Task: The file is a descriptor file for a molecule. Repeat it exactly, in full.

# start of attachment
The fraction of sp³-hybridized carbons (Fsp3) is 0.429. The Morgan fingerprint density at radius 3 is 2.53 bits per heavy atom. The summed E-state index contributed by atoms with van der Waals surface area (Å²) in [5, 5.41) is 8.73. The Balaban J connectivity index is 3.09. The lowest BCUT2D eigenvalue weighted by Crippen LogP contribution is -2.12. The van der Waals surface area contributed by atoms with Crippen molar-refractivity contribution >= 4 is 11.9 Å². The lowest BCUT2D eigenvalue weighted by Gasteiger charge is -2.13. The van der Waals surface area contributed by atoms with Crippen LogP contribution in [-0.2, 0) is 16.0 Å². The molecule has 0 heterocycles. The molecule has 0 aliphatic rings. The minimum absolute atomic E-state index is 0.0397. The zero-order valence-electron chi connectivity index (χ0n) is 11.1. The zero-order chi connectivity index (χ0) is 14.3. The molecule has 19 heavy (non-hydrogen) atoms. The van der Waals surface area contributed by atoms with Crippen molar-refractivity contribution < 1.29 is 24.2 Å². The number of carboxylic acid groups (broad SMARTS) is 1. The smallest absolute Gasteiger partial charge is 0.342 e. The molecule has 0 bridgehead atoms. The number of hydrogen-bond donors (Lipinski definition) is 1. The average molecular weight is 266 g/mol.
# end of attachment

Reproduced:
The fraction of sp³-hybridized carbons (Fsp3) is 0.429. The Morgan fingerprint density at radius 3 is 2.53 bits per heavy atom. The summed E-state index contributed by atoms with van der Waals surface area (Å²) in [5, 5.41) is 8.73. The Balaban J connectivity index is 3.09. The lowest BCUT2D eigenvalue weighted by Crippen LogP contribution is -2.12. The van der Waals surface area contributed by atoms with Crippen molar-refractivity contribution >= 4 is 11.9 Å². The lowest BCUT2D eigenvalue weighted by Gasteiger charge is -2.13. The van der Waals surface area contributed by atoms with Crippen LogP contribution in [-0.2, 0) is 16.0 Å². The molecule has 0 heterocycles. The molecule has 0 aliphatic rings. The minimum absolute atomic E-state index is 0.0397. The zero-order valence-electron chi connectivity index (χ0n) is 11.1. The zero-order chi connectivity index (χ0) is 14.3. The molecule has 19 heavy (non-hydrogen) atoms. The van der Waals surface area contributed by atoms with Crippen molar-refractivity contribution < 1.29 is 24.2 Å². The number of carboxylic acid groups (broad SMARTS) is 1. The smallest absolute Gasteiger partial charge is 0.342 e. The molecule has 0 bridgehead atoms. The number of hydrogen-bond donors (Lipinski definition) is 1. The average molecular weight is 266 g/mol.